We keep a soft light on overnight in the living room, having discovered years ago that avoiding four cats in the dark is a hit-or-miss proposition. This morning when I arose at 4 a.m. they were sleeping in their favored places, pillows mostly, and I thought of a show I watched last night on the History Channel called 101 Gadgets That Changed The World.
I came in on the program late but just in time for the Top Ten, and there at #10 was—the incandescent light bulb? These gadgets were chosen for their importance by a panel of experts, but seriously, how can air conditioning, computers, and the rotary dial phone possibly rank ahead of Edison’s work? Take that away and the night is lost. How many convenient technical concoctions would exist if their inventors had shelved their drawings at sundown? “Don’t forget to douse the torch when you come to bed.”
Other sources of illumination existed before the light bulb’s arrival (kerosene lamps come to mind) but were inherently dangerous (those lamps again), limited in scope, and short-lived. The light bulb was revolutionary—bright, long-lasting, and ultimately democratic. As they were developed and commercialized almost everyone could afford them. Days suddenly became longer, well before 24/7 entered our language.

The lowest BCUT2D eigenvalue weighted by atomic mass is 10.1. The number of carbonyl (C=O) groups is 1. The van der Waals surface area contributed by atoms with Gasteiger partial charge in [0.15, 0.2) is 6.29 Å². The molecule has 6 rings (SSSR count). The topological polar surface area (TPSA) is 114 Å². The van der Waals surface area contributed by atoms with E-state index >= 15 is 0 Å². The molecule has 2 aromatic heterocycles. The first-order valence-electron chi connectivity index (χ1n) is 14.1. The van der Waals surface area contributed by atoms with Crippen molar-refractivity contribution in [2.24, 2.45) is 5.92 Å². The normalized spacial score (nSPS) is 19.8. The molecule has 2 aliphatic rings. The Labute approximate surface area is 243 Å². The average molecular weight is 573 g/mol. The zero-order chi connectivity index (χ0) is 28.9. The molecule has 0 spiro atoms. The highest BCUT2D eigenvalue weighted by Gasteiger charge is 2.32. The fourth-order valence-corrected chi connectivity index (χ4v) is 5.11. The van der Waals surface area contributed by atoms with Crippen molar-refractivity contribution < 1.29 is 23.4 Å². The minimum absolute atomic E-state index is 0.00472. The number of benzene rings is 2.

Two consequences of this are that night owls flourished—if there was ever a reason to go to bed, light bulbs eliminated it—and a new type of photography evolved, its practitioners (see The Nocturnes and Troy Pavia’s Lost America for examples) seeking out incandescent landscapes well after dark.
It may be argued that there are too many places where the night never sleeps (Las Vegas is a blatant example), light pollution having become the bane of astronomers and anyone who relishes darkened, star-studded skies. Like another wonderful invention, the telephone, we’ve taken the light bulb well past its imagined function. But I’ll wager that, even on a hot night, people would choose light over air conditioning. You never know where the cats might be.
I’d like to remind you at four in the morning/My world is very still
The air is fresh under diamond skies/Makes me glad to be alive —Bachman-Turner Overdrive